The [AER] has no jurisdiction with respect to assessing adequacy of Crown consultation associated with the rights of aboriginal peoples as recognized and affirmed under Part II of the Constitution Act, 1982.

The ABCA noted that most of the responsibility for managing Crown consultation on AER applications rests with the Aboriginal Consultation Office (“ACO”), a specialized office housed within the Ministry of Indigenous Relations. However, the ABCA found that the matters that FMFN sought to put before the AER in relation to the MLAMP negotiations were not limited to the “adequacy of Crown consultation”. The honour of the Crown can give rise to duties beyond the duty to consult.

The ABCA found that section 21 of REDA does not prevent the AER from considering relevant matters involving aboriginal peoples when carrying out its mandate to decide if a particular project is in the public interest. Accordingly, the ABCA concluded that the AER erred in concluding that section 21 of REDA prevented it from considering whether the MLAMP process was relevant to assessing whether the Project was in the public interest.

Section 7(3) of LARP

Under section 20 of REDA, the AER is required to “act in accordance with any applicable ALSA regional plan”. The LARP is the applicable ALSA regional plan for the area where the Project is proposed. Section 7(3) of the LARP states:

Notwithstanding subsections (1) and (2), a decision-maker or local government body must not adjourn, defer, deny, refuse, or reject any application, proceeding or decision-making process before it by reason only of

(a) the Crown’s non-compliance with a provision of either the LARP Strategic Plan or LARP Implementation Plan, or

(b) the incompletion by the Crown or any body of any direction or commitment made in a provision of either the LARP Strategic Plan or LARP Implementation Plan.

The ABCA noted that the AER interpreted s 7(3) as prohibiting it from delaying or denying approval of the Project because once finalized, MLAMP would be a LARP regional plan. However, the only mention of the MLAMP in the LARP is a statement in the “Introductory Section” that “the Moose Lake Access Management planning initiatives will be assessed for inclusion in the LARP implementation.” The ABCA found that a planning initiative that will be assessed for inclusion in the LARP implementation does not fall within the scope of a “provision of either the LARP Strategic Plan or LARP Implementation Plan” so as to be subject to s 7(3). The ABCA, therefore, found that the AER failed to properly interpret s 7(3) of the LARP when it concluded that it applied to the MLAMP process.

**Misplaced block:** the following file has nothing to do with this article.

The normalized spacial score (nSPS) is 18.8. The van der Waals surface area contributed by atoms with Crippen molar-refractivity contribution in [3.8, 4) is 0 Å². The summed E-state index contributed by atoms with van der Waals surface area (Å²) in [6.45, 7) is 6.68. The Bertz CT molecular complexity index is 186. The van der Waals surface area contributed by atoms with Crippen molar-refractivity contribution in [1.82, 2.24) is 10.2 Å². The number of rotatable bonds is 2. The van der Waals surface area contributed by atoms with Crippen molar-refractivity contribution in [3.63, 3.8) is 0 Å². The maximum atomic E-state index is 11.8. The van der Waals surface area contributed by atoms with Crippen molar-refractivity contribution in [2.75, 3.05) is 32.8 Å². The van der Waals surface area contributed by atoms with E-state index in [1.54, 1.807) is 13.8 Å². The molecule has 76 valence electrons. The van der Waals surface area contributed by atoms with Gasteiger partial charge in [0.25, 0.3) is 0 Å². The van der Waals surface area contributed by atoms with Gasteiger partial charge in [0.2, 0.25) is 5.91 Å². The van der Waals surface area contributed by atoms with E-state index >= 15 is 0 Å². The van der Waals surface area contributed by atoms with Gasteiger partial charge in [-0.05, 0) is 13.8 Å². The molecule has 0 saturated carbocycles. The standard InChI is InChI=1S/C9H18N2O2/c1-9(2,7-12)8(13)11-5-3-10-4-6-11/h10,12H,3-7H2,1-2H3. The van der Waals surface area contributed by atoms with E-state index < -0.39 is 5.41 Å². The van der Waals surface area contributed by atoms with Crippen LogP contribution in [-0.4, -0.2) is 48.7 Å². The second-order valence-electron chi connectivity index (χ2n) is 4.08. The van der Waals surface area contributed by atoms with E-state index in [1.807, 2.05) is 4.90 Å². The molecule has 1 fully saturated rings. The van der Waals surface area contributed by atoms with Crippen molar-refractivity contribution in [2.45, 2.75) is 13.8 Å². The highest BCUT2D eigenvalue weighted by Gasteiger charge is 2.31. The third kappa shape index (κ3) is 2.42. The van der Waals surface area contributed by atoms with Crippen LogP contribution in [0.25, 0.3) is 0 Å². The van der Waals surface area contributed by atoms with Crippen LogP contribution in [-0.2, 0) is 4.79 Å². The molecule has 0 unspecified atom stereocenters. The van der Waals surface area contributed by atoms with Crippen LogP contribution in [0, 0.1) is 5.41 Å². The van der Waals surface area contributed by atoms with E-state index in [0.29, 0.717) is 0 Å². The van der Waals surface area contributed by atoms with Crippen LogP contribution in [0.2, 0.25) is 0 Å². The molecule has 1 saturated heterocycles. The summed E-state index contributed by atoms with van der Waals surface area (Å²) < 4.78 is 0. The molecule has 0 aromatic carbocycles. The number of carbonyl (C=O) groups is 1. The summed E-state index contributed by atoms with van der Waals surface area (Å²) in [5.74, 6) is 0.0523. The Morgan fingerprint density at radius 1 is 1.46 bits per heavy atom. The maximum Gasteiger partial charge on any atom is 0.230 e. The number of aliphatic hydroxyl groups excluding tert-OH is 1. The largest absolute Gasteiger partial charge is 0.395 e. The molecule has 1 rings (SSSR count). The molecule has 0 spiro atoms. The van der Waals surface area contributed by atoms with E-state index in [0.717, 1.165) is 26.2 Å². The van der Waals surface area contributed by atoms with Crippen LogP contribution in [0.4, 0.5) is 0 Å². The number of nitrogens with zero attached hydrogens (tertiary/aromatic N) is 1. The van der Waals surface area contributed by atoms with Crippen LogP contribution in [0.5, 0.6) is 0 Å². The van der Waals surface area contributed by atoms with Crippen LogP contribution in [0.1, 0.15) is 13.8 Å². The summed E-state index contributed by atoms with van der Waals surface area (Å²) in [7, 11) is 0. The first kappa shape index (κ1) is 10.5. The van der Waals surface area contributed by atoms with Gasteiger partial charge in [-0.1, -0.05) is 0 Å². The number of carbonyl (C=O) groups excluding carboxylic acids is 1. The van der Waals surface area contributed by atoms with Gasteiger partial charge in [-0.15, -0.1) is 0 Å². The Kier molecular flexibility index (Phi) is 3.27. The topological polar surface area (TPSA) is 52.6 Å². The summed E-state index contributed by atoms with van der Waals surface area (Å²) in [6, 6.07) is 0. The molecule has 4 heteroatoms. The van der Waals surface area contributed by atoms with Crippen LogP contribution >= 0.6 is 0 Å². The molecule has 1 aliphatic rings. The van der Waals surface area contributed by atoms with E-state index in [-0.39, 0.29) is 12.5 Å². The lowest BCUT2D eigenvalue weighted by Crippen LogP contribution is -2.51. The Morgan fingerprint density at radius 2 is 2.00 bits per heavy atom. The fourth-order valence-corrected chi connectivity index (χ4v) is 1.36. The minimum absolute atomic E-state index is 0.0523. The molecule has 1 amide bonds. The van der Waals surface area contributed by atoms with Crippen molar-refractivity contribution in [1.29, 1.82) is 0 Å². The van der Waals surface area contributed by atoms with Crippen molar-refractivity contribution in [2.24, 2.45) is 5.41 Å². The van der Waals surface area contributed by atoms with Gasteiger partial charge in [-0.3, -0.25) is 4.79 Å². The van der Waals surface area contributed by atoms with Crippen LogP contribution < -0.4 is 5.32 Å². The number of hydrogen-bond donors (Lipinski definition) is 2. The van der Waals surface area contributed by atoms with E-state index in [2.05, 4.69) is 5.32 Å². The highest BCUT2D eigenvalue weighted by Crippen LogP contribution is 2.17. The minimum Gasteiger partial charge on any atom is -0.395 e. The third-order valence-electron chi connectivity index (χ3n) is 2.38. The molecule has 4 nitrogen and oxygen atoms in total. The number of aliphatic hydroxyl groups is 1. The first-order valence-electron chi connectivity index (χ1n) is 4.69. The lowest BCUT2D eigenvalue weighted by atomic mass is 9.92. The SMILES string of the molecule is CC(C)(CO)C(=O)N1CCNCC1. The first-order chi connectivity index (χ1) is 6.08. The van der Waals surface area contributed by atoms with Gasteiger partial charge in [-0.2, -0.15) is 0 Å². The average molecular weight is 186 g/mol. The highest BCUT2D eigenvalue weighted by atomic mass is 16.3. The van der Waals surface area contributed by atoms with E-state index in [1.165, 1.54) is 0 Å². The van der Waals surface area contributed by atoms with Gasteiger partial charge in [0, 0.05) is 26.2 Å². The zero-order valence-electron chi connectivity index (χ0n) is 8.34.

Deferring Consideration to Cabinet

The ABCA noted that section 10(3) of OSCA provides that the AER may “if in its opinion it is in the public interest to do so, and with the prior authorization of the Lieutenant Governor in Council, grant an approval on any terms and conditions that the Regulator considers appropriate “.

The ABCA found that matters that fall within the scope of the “public interest”, within the meaning of section 10(3) of OSCA, must be considered by the AER as part of its public interest mandate; the Regulator is not entitled to decline to address such matters because, in its view, they could be better addressed by Cabinet. However, the ABCA noted that this is not to say that Cabinet cannot also take such matters into account when considering whether to authorize the Project, but that does not relieve the AER of its responsibility.

The need for ultimate Cabinet approval does not provide the AER with a lawful reason to decline to consider the MLAMP negotiations and related issues insofar as they implicate the honour of the Crown.


The ABCA found that the AER’s public interest mandate can and should encompass considerations of the effect of a project on aboriginal peoples, which in this case included the state of negotiations between the FMFN and the Crown. The ABCA held that to preclude such considerations entirely takes an unreasonably narrow view of what comprises the public interest, particularly given the direction to all government actors to foster reconciliation.

The ABCA, therefore, allowed the appeal. The ABCA directed the AER to reconsider whether approval of the Project is in the public interest after taking into consideration the honour of the Crown and the MLAMP process.

Greckol J.A. concurred with the majority that the appeal must be allowed. However, Greckol J.A. made a few additional comments by way of guidance regarding the honour of the Crown and the MLAMP negotiations.